China has done its utmost to work with other countries of the Global South to promote a more just and rational international order. In the 1950s, China supported the Spirit of Bandung, which became the basis for South-South cooperation and pioneered a new type of international relations. In 1991, at the preparatory meeting for the United Nations Conference on Environment and Development, China and the Group of 77 for the first time jointly issued a position paper using the “G77+China” formulation, which has become an important mechanism for Global South activities. The SCO, the BRICS cooperation mechanism, and the “Belt and Road” initiative, all of which were launched with China’s participation, have further enriched the institutional channels through which the Global South participates in shaping the international order. It is precisely with China’s strong advocacy and support that the BRICS Cooperation Mechanism, after having admitted South Africa in 2011, has begun the process of expanding its membership again, and that the African Union has been able to join the G20. These developments not only reflect the consensus of the Global South on adhering to multilateralism and pushing for the reform and improvement of the global governance system, but also show the leading role China plays in the relevant processes.


In July 2023, China put forward a four-point proposal on strengthening cooperation among the countries of the Global South, that is, they should work together on eliminating conflict and building peace, restoring vitality and promoting development, being open and inclusive and seeking common progress, and achieving unity and cooperation. It also emphasized that China is willing to work with the numerous emerging market countries and developing countries to promote implementation of the Global Development Initiative, the Global Security Initiative, and the Global Civilization Initiative, and jointly build a community of common destiny for mankind. This proposal by China is highly compatible with the Global South’s view of the international order, and demonstrates the bright prospects for China to work hand in hand with the Global South. In order to better promote cooperation and development among the Global South countries, efforts are still needed in three areas. The first is continuously raising awareness of the importance of the Global South. The Global South is a constructive force that amid great changes supports economic globalization, maintains international peace, and implements the sustainable development agenda. Despite its underdevelopment, the Global South’s development achievements and potential are also very evident, and it has an important role to play in promoting the building of a community of common destiny for mankind. The second is strengthening the unity of the global South. In response to deliberate attempts by some countries and forces to divide and polarize the Global South, China should further unite developing countries, promote the continuous improvement and implementation of such mechanisms as the BRICS cooperation mechanism and “G77+China,” and enhance the solidarity of the Global South. The third is strengthening people’s emotional identification with the Global South. Through the practice of joint “Belt and Road” construction and the extension of regional and country-specific research results, people’s awareness of the Global South will gradually increase, making them fully realize that the rise of the Global South is conducive to promoting the development of the international order in a more just and rational direction. This will then consolidate the public opinion foundation for building a new type of international relations and South-South cooperation.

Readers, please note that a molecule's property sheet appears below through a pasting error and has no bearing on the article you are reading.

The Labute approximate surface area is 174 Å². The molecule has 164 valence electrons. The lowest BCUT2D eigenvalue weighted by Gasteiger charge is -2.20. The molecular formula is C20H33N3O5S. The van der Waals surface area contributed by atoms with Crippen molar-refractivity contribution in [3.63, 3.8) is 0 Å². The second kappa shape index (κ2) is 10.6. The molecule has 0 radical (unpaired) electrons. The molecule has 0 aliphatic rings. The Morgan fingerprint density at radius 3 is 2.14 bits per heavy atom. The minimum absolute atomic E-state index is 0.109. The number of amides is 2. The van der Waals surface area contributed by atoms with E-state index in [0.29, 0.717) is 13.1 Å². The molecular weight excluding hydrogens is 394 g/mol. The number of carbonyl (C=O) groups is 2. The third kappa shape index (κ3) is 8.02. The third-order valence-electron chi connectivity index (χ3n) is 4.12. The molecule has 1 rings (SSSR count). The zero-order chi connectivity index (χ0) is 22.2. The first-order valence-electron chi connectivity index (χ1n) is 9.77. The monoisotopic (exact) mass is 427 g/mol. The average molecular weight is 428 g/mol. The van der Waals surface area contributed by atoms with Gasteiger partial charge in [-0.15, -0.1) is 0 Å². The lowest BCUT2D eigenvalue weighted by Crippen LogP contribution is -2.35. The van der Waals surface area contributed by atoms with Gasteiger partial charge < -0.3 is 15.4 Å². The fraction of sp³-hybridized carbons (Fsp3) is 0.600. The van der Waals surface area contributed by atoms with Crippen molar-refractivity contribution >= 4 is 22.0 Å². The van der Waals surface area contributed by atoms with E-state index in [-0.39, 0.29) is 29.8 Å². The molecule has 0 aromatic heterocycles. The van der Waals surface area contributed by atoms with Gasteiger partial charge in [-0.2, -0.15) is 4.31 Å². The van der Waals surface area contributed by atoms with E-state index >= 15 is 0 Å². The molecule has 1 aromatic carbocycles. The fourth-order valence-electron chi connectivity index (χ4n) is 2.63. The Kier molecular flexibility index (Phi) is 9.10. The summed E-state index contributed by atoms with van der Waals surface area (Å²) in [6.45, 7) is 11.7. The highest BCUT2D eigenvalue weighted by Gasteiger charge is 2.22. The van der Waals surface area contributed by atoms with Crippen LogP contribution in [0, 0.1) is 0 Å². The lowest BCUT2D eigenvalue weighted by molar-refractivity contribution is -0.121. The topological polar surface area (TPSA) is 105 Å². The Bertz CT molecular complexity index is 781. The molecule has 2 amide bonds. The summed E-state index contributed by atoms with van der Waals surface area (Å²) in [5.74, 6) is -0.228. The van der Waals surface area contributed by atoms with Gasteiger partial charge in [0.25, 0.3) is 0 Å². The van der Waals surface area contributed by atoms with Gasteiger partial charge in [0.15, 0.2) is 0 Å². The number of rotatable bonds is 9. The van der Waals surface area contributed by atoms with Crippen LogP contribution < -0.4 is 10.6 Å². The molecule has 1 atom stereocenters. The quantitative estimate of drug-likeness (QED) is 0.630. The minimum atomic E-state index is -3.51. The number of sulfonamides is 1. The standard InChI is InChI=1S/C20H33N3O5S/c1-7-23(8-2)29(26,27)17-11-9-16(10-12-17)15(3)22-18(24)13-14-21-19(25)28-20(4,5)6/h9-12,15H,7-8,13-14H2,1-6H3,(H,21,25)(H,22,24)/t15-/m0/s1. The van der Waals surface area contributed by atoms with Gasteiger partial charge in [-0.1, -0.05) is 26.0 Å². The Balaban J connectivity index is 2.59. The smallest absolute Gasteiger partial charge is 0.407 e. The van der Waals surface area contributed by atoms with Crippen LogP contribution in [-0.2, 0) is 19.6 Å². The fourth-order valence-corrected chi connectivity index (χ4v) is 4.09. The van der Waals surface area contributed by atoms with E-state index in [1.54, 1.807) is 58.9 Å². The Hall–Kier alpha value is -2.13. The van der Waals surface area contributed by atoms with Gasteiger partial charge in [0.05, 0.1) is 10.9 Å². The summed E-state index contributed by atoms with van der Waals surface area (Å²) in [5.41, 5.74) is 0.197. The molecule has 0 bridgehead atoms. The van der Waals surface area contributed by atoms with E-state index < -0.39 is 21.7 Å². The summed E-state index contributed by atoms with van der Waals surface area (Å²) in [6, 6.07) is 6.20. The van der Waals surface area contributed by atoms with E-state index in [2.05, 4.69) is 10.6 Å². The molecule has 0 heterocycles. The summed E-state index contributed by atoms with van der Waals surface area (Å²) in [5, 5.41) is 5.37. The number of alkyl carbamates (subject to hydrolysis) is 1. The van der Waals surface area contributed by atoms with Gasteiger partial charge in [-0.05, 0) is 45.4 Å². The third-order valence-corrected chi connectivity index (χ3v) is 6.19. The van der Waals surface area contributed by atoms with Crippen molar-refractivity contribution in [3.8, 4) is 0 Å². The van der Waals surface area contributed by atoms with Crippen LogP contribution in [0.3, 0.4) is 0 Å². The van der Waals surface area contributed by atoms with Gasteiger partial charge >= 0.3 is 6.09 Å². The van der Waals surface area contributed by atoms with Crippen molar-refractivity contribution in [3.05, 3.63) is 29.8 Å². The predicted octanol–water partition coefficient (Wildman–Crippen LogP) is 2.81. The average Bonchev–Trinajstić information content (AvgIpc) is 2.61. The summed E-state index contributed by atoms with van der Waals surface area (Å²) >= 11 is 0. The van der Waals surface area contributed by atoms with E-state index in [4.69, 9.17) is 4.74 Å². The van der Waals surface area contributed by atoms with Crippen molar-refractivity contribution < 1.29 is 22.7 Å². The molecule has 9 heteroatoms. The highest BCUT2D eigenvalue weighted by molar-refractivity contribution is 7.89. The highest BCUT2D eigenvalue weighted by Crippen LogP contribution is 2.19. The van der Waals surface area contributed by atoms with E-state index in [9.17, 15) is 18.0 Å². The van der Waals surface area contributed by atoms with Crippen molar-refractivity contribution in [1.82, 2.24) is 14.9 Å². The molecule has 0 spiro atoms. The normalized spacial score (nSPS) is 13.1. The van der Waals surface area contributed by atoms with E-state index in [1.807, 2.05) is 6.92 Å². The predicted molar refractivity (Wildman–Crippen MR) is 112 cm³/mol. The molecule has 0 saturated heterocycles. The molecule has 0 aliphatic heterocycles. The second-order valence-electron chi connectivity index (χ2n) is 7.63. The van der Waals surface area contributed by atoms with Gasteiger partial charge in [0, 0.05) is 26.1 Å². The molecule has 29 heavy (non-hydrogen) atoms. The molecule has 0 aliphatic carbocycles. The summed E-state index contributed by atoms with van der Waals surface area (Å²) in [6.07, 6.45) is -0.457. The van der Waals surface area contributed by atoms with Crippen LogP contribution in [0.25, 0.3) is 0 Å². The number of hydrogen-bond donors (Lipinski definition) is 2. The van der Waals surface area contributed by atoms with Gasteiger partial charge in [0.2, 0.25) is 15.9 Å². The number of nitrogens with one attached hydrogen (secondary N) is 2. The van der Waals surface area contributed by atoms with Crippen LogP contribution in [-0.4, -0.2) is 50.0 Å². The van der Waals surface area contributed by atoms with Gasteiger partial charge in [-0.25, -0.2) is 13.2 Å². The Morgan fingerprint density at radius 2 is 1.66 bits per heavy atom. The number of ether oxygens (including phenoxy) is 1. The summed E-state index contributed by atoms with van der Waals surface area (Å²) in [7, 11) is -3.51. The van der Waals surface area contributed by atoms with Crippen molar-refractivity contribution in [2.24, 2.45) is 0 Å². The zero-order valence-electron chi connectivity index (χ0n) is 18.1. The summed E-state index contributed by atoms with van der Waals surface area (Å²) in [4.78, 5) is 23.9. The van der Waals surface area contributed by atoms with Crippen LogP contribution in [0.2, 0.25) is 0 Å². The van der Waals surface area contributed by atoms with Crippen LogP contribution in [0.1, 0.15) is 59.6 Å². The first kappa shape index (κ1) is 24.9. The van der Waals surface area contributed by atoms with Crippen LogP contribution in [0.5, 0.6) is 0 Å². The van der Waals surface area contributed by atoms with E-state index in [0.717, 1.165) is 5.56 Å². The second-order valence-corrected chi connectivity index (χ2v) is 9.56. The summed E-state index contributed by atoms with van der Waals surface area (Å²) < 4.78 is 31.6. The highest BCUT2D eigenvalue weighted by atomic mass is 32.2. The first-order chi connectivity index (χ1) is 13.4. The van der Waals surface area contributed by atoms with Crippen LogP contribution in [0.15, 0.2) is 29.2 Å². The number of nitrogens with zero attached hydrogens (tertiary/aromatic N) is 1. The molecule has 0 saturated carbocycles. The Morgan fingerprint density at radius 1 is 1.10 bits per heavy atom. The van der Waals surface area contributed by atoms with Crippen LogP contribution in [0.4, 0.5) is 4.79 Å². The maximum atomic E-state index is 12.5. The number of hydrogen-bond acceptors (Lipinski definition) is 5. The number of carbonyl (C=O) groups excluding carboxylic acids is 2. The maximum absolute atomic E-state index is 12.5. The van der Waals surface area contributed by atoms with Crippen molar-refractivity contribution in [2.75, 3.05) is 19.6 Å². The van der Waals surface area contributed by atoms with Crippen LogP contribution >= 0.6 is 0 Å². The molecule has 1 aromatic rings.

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牛海彬 (Niu Haibin). "The Global South Is an Important Driving Force in the Evolution of the International Order [“全球南方”是国际秩序演变的重要推动力量]". CSIS Interpret: China, original work published in Contemporary World [当代世界], November 26, 2023